4. Instagram is annoying, Pinterest is gold
Though Pinterest does have some “social media” elements to it, it’s actually more of a search & discovery engine. If you want to grow your blog, Pinterest is 110% where you need to be. The primary source of referral traffic I receive to my blog is via Pinterest. Without it, I would have grown much much slower in my first year blogging. It’s well worth your time to figure out a strategy for that platform and stick to it.
And as for Instagram? Well, yes. It’s annoying and that’s about all I got.
5. Don’t be afraid to ask for help
During this first year blogging, I have reached out to other bloggers, my theme company (best support ever), my hosting company, and plenty of others with all my blogging questions. And if I’m being honest, probably Google most of all. I also recently joined a blogging mastermind group which has been SO helpful. Blogging can be lonely, so surround yourself with others that will walk alongside you as you learn. And don’t hesitate to ask for help when you need it.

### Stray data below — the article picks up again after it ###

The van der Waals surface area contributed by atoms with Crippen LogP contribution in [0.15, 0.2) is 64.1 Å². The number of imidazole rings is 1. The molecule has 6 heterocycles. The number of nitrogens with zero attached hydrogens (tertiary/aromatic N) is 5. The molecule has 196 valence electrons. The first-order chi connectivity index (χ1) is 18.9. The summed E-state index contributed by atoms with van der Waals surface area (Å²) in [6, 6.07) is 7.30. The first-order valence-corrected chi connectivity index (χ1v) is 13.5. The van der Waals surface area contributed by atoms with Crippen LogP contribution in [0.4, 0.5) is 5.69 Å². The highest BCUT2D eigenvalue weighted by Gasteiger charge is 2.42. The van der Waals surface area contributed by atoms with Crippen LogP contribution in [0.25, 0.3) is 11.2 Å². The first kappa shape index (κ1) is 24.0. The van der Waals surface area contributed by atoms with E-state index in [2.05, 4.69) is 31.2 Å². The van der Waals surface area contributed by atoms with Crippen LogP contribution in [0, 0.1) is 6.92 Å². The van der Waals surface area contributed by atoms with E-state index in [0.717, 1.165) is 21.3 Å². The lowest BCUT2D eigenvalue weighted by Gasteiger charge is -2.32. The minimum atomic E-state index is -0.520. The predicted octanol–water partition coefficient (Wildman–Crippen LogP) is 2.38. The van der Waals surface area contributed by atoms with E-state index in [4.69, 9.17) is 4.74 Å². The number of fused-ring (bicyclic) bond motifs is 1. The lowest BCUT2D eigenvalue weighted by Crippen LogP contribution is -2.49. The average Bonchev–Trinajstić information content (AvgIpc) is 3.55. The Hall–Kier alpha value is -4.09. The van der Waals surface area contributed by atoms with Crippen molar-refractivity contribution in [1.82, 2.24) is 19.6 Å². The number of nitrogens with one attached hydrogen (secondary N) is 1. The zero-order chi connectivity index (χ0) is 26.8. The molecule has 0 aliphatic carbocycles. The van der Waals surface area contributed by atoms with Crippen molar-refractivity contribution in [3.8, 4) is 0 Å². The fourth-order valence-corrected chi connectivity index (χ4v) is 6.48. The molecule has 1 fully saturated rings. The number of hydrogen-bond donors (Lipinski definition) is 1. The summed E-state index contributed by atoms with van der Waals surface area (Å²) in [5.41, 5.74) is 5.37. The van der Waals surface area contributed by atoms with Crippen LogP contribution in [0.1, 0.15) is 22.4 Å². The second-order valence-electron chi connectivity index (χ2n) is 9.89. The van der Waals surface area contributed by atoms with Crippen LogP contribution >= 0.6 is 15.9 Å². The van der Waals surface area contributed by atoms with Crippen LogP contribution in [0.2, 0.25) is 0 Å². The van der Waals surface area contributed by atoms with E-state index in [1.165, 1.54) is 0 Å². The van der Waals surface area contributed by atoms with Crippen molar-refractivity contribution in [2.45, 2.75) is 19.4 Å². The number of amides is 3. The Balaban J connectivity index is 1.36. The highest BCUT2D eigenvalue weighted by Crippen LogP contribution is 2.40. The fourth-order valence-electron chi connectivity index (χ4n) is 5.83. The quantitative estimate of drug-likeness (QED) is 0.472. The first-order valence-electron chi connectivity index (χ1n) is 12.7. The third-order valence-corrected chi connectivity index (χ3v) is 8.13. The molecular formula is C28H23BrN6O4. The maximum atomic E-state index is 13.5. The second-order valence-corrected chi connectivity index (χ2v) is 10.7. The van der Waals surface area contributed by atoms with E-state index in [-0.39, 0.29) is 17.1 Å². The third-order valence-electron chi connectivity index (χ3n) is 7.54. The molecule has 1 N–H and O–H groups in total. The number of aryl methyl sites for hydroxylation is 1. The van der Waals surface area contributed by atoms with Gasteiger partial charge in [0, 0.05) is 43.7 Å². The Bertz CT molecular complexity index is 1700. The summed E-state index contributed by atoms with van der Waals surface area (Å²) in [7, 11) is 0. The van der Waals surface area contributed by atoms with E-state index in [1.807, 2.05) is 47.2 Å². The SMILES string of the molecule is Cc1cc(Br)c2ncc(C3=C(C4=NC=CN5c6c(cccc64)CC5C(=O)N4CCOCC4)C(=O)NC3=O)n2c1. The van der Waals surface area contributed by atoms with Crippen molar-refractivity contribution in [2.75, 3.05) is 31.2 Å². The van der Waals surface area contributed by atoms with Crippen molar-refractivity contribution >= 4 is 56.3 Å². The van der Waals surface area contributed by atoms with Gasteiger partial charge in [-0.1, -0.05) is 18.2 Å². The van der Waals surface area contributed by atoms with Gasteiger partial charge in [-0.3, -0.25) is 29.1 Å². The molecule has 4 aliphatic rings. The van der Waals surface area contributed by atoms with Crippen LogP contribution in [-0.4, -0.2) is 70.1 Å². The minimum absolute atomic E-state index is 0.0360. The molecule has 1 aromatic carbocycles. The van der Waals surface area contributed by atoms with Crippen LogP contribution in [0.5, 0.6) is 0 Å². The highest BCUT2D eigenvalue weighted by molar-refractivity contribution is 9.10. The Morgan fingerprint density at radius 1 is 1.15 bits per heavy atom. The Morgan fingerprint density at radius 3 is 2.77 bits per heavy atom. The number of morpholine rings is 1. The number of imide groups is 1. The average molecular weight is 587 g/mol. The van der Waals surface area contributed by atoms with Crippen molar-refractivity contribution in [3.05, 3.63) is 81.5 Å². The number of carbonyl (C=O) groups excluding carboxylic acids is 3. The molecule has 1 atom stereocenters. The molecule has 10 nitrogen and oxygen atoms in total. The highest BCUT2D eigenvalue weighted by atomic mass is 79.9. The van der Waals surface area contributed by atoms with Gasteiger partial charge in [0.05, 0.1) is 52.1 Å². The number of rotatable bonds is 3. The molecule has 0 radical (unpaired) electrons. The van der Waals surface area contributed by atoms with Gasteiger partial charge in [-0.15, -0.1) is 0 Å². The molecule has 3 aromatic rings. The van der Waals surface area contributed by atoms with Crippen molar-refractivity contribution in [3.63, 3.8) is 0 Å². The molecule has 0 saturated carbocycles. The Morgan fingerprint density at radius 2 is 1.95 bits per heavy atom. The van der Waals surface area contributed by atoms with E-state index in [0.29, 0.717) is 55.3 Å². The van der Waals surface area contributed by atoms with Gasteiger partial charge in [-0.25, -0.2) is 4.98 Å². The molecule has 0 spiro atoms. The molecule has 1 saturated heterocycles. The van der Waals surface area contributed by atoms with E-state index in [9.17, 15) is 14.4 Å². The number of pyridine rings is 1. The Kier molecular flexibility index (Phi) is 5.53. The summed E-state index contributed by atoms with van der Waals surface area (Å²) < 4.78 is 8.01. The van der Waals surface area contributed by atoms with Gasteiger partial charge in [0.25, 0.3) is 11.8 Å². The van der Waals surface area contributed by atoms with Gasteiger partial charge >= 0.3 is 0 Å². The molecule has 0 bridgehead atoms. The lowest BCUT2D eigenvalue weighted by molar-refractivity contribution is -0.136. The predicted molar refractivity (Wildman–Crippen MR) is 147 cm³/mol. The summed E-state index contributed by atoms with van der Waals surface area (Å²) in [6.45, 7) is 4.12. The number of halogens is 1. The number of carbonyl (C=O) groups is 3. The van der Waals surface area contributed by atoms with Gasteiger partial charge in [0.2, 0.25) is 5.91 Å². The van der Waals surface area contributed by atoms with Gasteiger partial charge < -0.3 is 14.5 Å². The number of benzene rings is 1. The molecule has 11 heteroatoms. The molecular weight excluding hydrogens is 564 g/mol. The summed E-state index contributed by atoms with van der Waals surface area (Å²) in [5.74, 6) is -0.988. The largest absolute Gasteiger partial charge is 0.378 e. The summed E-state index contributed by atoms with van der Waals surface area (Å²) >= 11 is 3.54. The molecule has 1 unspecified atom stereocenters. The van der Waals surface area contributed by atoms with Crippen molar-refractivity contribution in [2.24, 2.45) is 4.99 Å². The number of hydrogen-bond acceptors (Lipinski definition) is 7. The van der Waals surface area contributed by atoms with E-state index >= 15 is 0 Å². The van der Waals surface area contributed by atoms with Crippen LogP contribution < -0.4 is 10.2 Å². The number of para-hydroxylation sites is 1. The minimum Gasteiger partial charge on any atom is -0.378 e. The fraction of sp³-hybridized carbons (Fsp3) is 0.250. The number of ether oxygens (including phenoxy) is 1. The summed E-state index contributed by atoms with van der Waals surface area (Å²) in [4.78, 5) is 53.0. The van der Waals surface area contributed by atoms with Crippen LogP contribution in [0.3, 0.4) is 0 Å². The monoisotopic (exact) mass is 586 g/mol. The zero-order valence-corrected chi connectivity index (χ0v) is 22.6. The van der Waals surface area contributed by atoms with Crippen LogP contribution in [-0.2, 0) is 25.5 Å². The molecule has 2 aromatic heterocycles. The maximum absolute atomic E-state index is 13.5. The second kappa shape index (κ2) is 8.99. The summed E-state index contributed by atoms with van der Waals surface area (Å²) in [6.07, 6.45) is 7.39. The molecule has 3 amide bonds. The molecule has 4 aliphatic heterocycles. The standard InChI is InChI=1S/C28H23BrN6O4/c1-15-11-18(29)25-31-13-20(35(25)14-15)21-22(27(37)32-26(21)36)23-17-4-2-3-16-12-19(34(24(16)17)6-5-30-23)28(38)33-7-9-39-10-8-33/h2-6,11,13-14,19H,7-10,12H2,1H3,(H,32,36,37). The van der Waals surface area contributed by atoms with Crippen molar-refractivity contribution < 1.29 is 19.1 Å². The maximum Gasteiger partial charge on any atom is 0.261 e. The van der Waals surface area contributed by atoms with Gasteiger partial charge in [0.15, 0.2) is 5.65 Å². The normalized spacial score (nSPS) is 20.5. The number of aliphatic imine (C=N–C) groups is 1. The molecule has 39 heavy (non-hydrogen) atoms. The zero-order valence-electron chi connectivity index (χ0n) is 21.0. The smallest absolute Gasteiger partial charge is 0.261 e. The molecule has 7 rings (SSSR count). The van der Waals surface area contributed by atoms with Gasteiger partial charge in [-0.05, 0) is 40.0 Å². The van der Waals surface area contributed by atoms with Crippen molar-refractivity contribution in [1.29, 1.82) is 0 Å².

6. Branding is crucial
I recently watched a favorite blogger of mine go from creating awesome content to absolutely winning the blogging world. What changed? Several things, but the biggest change I noticed was branding. It’s imperative that people know what they are getting when they land on your site. And that is what branding can do. Now, knowing this and doing something about it are two different things. My site and content are still a work-in-progress, because branding isn’t easy. However, for a blogger wanting to grow, it needs to be a priority.